Arboreta and gardens constitute a relatively minor category for the Olmsted firm, with about twenty projects, about fifteen of which produced design plans. It represents, however, a project type associated with a handful of major arboreta completed in association with park systems in Boston, Louisville and Seattle, as well as important arboreta/botanic gardens in cities such as Brooklyn, New York. The earliest of these projects and the one most closely associated with Frederick Law Olmsted is the Arnold Arboretum (1879-1897). It is located in the Jamaica Plain section of Boston between Franklin Park and Jamaica Pond along the Arborway, and forms a significant piece of the Emerald Necklace park system. Created as one of the first successful American arboreta open to the public, the Arnold Arboretum serves as a prototype, with dual functions as a scientific study collection of hardy trees and as a scenic pleasure ground that provides shelter and respite from the city. While the Arboretum’s first director, Charles Sprague Sargent, sought to create a museum for the display of living specimens, Olmsted brought his park experience, noting his design intent:
After several years of negotiations between Harvard University and the City of Boston and a long series of design studies, Olmsted and Sargent created a plan for the Arnold Arboretum in which trees were grouped by family and genus following their phylogenetic order, with a curvilinear road system that negotiated the site’s undulating topography so that visitors would experience the tree collection in a strictly logical order. This dual function of scientific museum and aesthetic pleasure ground is still intact more than a century after the Arnold Arboretum’s creation.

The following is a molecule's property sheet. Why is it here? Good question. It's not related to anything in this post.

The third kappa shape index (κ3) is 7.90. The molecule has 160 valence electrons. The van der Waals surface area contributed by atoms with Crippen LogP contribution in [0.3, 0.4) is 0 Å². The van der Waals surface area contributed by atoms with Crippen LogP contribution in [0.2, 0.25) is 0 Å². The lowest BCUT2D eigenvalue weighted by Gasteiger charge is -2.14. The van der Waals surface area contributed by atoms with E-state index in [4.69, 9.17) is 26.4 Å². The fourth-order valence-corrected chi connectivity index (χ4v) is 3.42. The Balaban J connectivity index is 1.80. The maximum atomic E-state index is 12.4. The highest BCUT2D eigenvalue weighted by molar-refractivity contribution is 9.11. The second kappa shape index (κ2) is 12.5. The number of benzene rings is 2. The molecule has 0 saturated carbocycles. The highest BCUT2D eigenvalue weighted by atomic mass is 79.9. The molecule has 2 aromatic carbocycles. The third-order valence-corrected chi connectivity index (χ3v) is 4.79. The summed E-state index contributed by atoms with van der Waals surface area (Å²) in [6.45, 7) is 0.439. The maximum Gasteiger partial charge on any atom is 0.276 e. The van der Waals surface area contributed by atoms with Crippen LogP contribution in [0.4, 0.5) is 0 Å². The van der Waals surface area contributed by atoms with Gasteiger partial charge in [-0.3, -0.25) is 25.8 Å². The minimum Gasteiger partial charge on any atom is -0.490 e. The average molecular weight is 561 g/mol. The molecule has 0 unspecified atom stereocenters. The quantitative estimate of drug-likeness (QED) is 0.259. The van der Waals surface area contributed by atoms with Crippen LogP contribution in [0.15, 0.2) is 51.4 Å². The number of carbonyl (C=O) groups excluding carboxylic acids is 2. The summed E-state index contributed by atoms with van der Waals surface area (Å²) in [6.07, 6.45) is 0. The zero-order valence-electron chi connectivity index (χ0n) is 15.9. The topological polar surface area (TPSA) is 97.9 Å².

The firm was consulted as early as 1893 on the future of the Missouri Botanical Garden, which was in a period of transition following the death of its founder, Henry Shaw, in 1889. Shaw had been instrumental in founding both the botanic garden and later a School of Botany at Washington University in Saint Louis, and was involved in negotiations regarding the role the university would play in the care and upkeep of the botanic garden. Unlike the Arnold Arboretum, the Missouri Botanic Garden was established as a not for profit institution rather than a direct affiliate or extension of the university. The Board of Trustees asked the Olmsted firm to submit a plan to both evaluate the current condition of Shaw’s garden and make plans for its future. Although the Olmsted master plan was adopted by the Trustees, only a portion was implemented. Listed in the Master List in both the parks and arboreta categories, the Missouri Botanical Garden is, like the Arnold Arboretum, a scientific botanical garden that is open to the public and serves as a pleasure ground.
Much of the Olmsted firm’s arboreta/botanic garden work occurred in the mid-1930s, with several projects completed concurrently with work by the WPA. The Olmsted firm created plans for the Seattle Arboretum (1884, 1903-1906, 1934-1939), Morris Arboretum in Philadelphia (1909-1933), listed as Chestnut Hill, Bernheim Arboretum in Louisville, Kentucky, (1929-1957) and the Brooklyn Botanic Garden (1907-1919). Frederick Law Olmsted Jr. and James Frederick Dawson are largely credited with the implementation of the plans for the Seattle Arboretum at Washington Park, which opened in 1934, and with the Olmsted firm’s plans for the Bernheim Arboretum, implemented the following year. While the Master List indicates sixteen plans prepared for the Hartford Arboretum between 1934 and 1936, it is difficult to ascertain the full extent of the firm’s design work there. In addition to the large public arboreta, between 1933 and 1935 the Olmsted Brothers completed more than fifty design plans for the interior courtyard, fountain and front planting at the Frick Museum (Collection) in New York City. The Master List includes other lesser-known botanic gardens that progressed into design in Birmingham and Kellyton, Alabama, and Sebring, Florida.